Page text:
Timothy Snyder’s fantasies notwithstanding, we are not living in 1939. Instead of being members of societies consolidated in nationalist fervor, we tread water in a liquid world, buoyed only by promises of a borderless, multicultural future. We are told that even the borders that distinguish men from women are fluid. Our time begs for a politics of loyalty and solidarity, not for the politics of openness that was emphasized after 1945. Put simply, we need a home. And for that, I argue, we will require the return of the strong gods. Let us seek those who come from above and sustain our best traditions. These are not pagan images, but the shared loves and loyalties that are perfected, not abolished, by a transcendent faith. Only by embracing these things can we forestall the return of the dark gods who rise up from below.
WHILE WE'RE AT IT
♦ The facts on the ground offer no support to the hysteria about fascism so common in the chattering class. Throughout the West, populist voters are satisfied to express their dissatisfaction at the polls rather than in the streets. France, where marches and demonstrations are de rigueur, has been the exception, and the gilets jaunes followed national tradition. Elsewhere, insofar as there have been marches and protests, they have concerned climate change and other causes supported in faculty lounges. The relative calm among voters is astounding, given the dramatic and far-reaching economic, technological, demographic, and cultural changes that have transformed society over the last generation. Instead of denouncing as racist or fascist the voters who deviate from the narrow script of the late-model liberal economic and cultural consensus, our leaders should be grateful for their moderation and their loyalty to democratic norms.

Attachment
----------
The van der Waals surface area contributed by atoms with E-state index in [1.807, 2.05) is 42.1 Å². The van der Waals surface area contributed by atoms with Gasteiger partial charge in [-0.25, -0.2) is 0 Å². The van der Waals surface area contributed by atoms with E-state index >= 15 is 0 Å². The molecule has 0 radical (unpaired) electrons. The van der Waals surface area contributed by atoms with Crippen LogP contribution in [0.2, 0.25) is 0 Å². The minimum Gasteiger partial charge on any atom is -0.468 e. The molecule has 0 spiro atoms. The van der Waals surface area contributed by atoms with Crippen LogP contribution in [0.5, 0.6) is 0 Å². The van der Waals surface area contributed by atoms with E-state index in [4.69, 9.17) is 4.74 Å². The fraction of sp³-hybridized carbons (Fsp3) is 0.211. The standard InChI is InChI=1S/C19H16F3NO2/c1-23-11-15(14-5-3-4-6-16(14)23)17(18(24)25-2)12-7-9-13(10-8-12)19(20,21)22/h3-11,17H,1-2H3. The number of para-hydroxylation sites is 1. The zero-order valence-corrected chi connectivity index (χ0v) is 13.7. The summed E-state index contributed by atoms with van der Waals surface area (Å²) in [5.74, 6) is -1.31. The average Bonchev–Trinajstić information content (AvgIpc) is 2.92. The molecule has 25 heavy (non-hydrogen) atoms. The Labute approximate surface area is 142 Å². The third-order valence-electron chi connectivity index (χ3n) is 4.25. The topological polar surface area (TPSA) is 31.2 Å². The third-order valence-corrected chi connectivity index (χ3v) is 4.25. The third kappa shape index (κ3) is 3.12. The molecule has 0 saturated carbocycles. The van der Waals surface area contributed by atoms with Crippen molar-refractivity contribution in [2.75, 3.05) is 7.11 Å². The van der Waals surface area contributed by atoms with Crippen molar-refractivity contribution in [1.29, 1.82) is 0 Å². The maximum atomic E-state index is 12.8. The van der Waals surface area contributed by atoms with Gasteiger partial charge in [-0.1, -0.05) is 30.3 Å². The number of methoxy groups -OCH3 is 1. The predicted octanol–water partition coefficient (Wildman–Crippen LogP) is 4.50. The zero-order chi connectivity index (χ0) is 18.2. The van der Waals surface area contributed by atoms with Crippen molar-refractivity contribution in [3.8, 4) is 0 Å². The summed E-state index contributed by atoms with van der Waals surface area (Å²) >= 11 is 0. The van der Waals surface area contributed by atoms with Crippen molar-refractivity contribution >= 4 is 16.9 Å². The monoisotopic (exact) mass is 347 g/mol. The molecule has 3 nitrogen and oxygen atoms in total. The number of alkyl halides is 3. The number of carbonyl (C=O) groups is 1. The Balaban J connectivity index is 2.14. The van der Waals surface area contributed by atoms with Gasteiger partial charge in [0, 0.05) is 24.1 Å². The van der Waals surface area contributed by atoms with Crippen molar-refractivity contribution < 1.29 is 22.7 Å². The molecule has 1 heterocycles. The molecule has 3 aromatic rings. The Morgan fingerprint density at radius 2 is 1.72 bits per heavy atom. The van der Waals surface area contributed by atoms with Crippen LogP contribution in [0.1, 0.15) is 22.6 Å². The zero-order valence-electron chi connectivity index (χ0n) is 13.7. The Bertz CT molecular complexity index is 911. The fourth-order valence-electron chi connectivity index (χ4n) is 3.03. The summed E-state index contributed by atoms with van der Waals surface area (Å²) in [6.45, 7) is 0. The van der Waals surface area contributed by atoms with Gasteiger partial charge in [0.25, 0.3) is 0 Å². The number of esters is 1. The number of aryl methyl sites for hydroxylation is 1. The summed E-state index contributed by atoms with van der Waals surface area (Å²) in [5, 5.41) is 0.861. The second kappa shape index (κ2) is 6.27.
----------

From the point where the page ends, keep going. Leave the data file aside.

♦ One far-reaching societal change is the unprecedented number of people without children. The leaders of many European countries are childless. Not since Oxford and Cambridge required celibacy of their dons has the university culture of the West been so dominated by childless professors. The same is true for the professions. In 1965, the ideal IBM employee was a married man with children. He was thought to be reliable and hungry for advancement. Today, the ideal Google employee is a single person without children, someone who is “flexible” and “creative.” The growing percentage of childless adults, especially at the higher reaches of society, is sure to have profound cultural and political consequences.
♦ I regret the Israeli decision in August to deny entry to Representatives Ilhan Omar and Rashida Tlaib. Israel has a right to protect itself from ideological attacks. An Internet personality in Russia who makes a name for himself by claiming that the United States is an illegitimate regime because it is based on genocidal crime does not have a “right” to come to our country to denounce it. That holds true for Israel and any other nation. But Omar and Tlaib are not marginal people. They are duly elected public officials of Israel’s most important ally. If liberals pressured a Democratic administration to deny entry to Viktor Orbán or Alternative für Deutschland members of the German Bundestag on the grounds that they pose threats to “liberal norms,” I’d think it regrettable. Closing a country’s borders in this way denies reality—the existence of dissenting voices among our allies. This, in turn, makes our political leaders less informed and more insular.